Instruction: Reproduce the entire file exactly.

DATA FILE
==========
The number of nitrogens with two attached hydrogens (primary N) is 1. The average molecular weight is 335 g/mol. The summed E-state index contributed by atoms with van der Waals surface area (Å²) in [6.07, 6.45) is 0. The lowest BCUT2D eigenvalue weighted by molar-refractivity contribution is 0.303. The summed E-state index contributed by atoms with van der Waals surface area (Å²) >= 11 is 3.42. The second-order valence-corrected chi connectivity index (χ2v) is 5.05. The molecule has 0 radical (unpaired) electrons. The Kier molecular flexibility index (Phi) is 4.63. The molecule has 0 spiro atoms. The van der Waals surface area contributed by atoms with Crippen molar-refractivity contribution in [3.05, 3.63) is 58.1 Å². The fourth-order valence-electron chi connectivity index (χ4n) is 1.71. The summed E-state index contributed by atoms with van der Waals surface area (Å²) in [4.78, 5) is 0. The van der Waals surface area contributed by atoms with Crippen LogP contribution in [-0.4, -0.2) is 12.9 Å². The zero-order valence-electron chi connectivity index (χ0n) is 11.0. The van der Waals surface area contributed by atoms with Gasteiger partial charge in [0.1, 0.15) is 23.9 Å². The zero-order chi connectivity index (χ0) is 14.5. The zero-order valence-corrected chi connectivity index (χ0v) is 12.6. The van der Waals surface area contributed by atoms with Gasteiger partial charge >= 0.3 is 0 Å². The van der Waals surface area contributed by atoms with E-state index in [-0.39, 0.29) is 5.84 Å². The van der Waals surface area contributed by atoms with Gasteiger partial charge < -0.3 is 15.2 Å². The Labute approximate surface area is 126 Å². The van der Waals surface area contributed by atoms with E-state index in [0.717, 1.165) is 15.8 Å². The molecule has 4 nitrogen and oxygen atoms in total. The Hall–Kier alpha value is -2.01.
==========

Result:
The number of nitrogens with two attached hydrogens (primary N) is 1. The average molecular weight is 335 g/mol. The summed E-state index contributed by atoms with van der Waals surface area (Å²) in [6.07, 6.45) is 0. The lowest BCUT2D eigenvalue weighted by molar-refractivity contribution is 0.303. The summed E-state index contributed by atoms with van der Waals surface area (Å²) >= 11 is 3.42. The second-order valence-corrected chi connectivity index (χ2v) is 5.05. The molecule has 0 radical (unpaired) electrons. The Kier molecular flexibility index (Phi) is 4.63. The molecule has 0 spiro atoms. The van der Waals surface area contributed by atoms with Crippen molar-refractivity contribution in [3.05, 3.63) is 58.1 Å². The fourth-order valence-electron chi connectivity index (χ4n) is 1.71. The summed E-state index contributed by atoms with van der Waals surface area (Å²) in [4.78, 5) is 0. The van der Waals surface area contributed by atoms with Crippen LogP contribution in [-0.4, -0.2) is 12.9 Å². The zero-order valence-electron chi connectivity index (χ0n) is 11.0. The van der Waals surface area contributed by atoms with Gasteiger partial charge in [0.1, 0.15) is 23.9 Å². The zero-order chi connectivity index (χ0) is 14.5. The zero-order valence-corrected chi connectivity index (χ0v) is 12.6. The van der Waals surface area contributed by atoms with Gasteiger partial charge >= 0.3 is 0 Å². The van der Waals surface area contributed by atoms with E-state index in [-0.39, 0.29) is 5.84 Å². The van der Waals surface area contributed by atoms with Gasteiger partial charge < -0.3 is 15.2 Å². The Labute approximate surface area is 126 Å². The van der Waals surface area contributed by atoms with E-state index in [0.717, 1.165) is 15.8 Å². The molecule has 4 nitrogen and oxygen atoms in total. The Hall–Kier alpha value is -2.01.